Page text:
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Security

Restaurant business thrives in Peshawar's relative peace

Families and friends are enjoying dozens of new restaurants and a renewed sense of security.

By Javed Khan


Afghans refugees watch a cricket match in a Peshawar restaurant February 18, 2015. Peshawarites who formerly feared eating out at night are returning to restaurants for dinner after security improved. [A Majeed / AFP]

Afghans refugees watch a cricket match in a Peshawar restaurant February 18, 2015. Peshawarites who formerly feared eating out at night are returning to restaurants for dinner after security improved. [A Majeed / AFP]

PESHAWAR -- Once deserted after sunset, Peshawar now has dozens of new restaurants popping up along popular streets after peace and improved security returned to the city.

"There was a time when all the restaurants on Ring Road would be deserted after sunset," said Baz Gul, manager at a tikka restaurant on Ring Road.

"Now people are staying out late at night since they feel law and order has improved over the past few years," he told Pakistan Forward.

Attacks on police, bombings and kidnappings on Ring Road in 2008 and 2009 discouraged would-be restaurant patrons from going out, he said.

The picture nationwide is much better now after robust military offensives including Operation Zarb-e-Azb, on-going in North Waziristan since June 2014.

Now the restaurant business is one of the most profitable as customers are coming by the thousands, he said.

In the past few months, more than a dozen popular food outlets have opened in Peshawar, attracting families and youth for lunch, tea and even late-night dinners.

Potential customers particularly used to fear nighttime as the period most subject to terrorism and crime.

Families enjoying return of peace

"A number of outlets opened in Peshawar during the last few weeks, which speaks volumes about the peace returning to the provincial capital after a long time," Senior Superintendent of Police Operations for Peshawar Sajjad Khan told Pakistan Forward.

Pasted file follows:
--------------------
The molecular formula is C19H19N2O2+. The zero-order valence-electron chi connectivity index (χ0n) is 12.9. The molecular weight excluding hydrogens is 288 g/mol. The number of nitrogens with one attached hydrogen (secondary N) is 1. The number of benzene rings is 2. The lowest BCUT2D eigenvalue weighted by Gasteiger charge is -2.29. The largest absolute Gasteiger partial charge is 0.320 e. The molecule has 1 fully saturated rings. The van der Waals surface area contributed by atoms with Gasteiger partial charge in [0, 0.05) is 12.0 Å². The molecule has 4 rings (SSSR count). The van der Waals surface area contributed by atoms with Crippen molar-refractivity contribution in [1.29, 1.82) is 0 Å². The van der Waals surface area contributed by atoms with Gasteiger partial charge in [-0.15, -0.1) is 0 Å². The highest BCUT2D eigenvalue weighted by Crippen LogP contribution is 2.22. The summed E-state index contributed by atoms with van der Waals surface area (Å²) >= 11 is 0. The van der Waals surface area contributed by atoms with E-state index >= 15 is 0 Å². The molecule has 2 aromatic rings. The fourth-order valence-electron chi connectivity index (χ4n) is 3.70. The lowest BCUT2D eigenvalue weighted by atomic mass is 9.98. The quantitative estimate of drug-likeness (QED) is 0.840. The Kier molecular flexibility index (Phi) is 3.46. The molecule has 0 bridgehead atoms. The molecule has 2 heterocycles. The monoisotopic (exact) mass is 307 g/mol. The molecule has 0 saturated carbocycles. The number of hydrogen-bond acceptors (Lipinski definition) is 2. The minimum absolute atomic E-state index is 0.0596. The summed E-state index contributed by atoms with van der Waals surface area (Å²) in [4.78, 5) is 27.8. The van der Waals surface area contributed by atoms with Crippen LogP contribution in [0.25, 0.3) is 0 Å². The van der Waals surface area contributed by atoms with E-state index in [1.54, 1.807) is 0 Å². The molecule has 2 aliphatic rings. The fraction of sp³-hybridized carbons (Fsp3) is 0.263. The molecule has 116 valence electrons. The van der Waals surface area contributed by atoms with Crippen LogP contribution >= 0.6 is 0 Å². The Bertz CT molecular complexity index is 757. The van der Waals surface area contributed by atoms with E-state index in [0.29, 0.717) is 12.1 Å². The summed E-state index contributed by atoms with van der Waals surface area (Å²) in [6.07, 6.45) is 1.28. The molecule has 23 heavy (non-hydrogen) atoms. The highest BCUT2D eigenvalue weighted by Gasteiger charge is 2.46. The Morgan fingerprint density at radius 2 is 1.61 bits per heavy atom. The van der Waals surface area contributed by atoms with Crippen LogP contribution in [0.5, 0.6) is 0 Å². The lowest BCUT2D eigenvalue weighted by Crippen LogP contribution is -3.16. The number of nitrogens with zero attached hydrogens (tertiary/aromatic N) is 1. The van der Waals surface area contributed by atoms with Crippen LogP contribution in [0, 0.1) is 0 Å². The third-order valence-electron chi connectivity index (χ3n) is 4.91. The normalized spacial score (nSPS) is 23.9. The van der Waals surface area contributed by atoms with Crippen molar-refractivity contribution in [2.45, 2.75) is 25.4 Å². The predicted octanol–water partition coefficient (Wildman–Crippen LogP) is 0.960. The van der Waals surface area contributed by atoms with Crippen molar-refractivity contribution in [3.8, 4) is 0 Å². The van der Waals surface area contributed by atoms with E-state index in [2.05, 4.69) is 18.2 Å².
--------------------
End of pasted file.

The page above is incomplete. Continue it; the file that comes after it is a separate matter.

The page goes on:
He encouraged locals, especially families, to come out and celebrate the return of peace by visiting the restaurants of their choice.

"Hundreds of families can be seen having dinners at food outlets in the city with smiles back on their faces, which is very encouraging," he said.

University Road, Ring Road and Ghanta Ghar in Peshawar have turned into "food streets", and another one is being developed in Hayatabad.

Hundreds of restaurants on these food streets and in other parts of the city are providing traditional food such as mutton tikka and chappal kebab, in addition to continental, Italian, Chinese, Turkish and Arabic food.

Some of them tripled the number of their branches after an overwhelming response by food lovers.

"We went through the worst years of our life after 2006, when people restricted their movements and remained in their houses after sunset," said Saba Imran, a university student who recently dined with her mother and other family members at a new restaurant on University Road.

The efforts of the government, police and army have had visible results and peace has returned to a great extent, she told Pakistan Forward. "You can see the faces of those coming to these restaurants. They are enjoying the return of peace," she said.

Safe to go out with friends at night

Peshawarites are happy to abandon the bad old days when they stayed indoors after dark, especially in the suburbs.

"There used to be militant attacks on container terminals [in the vicinity of restaurants], on police officers and police cars, and even on public property on Ring Road almost every night," Abdul Majeed, a resident of suburban Peshawar, told Pakistan Forward.

Family elders and well-wishers used to warn their loved ones not to go out at night, he said.

"Now [...] we feel it is safe to go out with friends to any food outlet and have a good time for few hours," said Majeed, who ordered mutton tikka at a rooftop restaurant on Grand Trunk Road as local artists played traditional Pashto music.

Ring Road has dozens of new restaurants now, compared to a wave of restaurant closings just a few years ago, he said.

"You can see thousands of people coming out to spend time with their friends over good food in both traditional and modern food outlets," he said.

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Sajjad khan | 02-06-2017

Excellent article to appreciate efforts of Armed Forces and Police.